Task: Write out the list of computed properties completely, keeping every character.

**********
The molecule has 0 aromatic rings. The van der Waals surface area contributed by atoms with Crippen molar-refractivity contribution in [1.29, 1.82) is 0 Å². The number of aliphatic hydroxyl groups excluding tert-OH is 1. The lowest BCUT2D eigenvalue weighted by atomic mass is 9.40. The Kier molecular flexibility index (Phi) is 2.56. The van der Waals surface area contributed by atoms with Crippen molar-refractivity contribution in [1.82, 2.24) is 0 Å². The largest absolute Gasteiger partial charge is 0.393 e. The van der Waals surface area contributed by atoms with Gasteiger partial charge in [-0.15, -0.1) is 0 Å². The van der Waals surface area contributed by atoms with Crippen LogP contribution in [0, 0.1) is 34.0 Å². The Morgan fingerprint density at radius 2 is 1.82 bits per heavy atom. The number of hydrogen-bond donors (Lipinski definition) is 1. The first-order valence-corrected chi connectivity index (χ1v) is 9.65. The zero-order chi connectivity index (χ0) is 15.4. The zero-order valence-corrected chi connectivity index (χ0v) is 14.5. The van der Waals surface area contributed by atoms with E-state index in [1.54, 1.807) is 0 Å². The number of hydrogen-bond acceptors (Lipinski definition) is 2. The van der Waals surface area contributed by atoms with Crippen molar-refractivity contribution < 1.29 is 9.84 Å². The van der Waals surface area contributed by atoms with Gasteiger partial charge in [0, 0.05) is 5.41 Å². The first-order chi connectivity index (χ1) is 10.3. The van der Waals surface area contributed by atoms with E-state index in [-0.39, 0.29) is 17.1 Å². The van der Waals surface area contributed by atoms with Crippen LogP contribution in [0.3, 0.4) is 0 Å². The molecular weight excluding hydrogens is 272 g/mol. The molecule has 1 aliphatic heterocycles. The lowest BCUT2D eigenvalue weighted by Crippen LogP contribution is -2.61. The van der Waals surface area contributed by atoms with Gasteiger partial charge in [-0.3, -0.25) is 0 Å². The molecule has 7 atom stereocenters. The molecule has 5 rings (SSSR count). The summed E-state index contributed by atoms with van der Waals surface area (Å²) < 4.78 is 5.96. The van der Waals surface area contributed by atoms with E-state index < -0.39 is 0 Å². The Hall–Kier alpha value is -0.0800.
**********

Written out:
The molecule has 0 aromatic rings. The van der Waals surface area contributed by atoms with Crippen molar-refractivity contribution in [1.29, 1.82) is 0 Å². The number of aliphatic hydroxyl groups excluding tert-OH is 1. The lowest BCUT2D eigenvalue weighted by atomic mass is 9.40. The Kier molecular flexibility index (Phi) is 2.56. The van der Waals surface area contributed by atoms with Crippen molar-refractivity contribution in [1.82, 2.24) is 0 Å². The largest absolute Gasteiger partial charge is 0.393 e. The van der Waals surface area contributed by atoms with Gasteiger partial charge in [-0.15, -0.1) is 0 Å². The van der Waals surface area contributed by atoms with Crippen LogP contribution in [0, 0.1) is 34.0 Å². The Morgan fingerprint density at radius 2 is 1.82 bits per heavy atom. The number of hydrogen-bond donors (Lipinski definition) is 1. The first-order valence-corrected chi connectivity index (χ1v) is 9.65. The zero-order chi connectivity index (χ0) is 15.4. The zero-order valence-corrected chi connectivity index (χ0v) is 14.5. The van der Waals surface area contributed by atoms with E-state index in [1.54, 1.807) is 0 Å². The number of hydrogen-bond acceptors (Lipinski definition) is 2. The van der Waals surface area contributed by atoms with Crippen molar-refractivity contribution < 1.29 is 9.84 Å². The van der Waals surface area contributed by atoms with Gasteiger partial charge in [0, 0.05) is 5.41 Å². The first-order chi connectivity index (χ1) is 10.3. The van der Waals surface area contributed by atoms with E-state index in [-0.39, 0.29) is 17.1 Å². The van der Waals surface area contributed by atoms with Crippen LogP contribution in [0.3, 0.4) is 0 Å². The molecular weight excluding hydrogens is 272 g/mol. The molecule has 1 aliphatic heterocycles. The lowest BCUT2D eigenvalue weighted by Crippen LogP contribution is -2.61. The van der Waals surface area contributed by atoms with Gasteiger partial charge in [-0.3, -0.25) is 0 Å². The molecule has 7 atom stereocenters. The molecule has 5 rings (SSSR count). The summed E-state index contributed by atoms with van der Waals surface area (Å²) < 4.78 is 5.96. The van der Waals surface area contributed by atoms with E-state index < -0.39 is 0 Å². The Hall–Kier alpha value is -0.0800.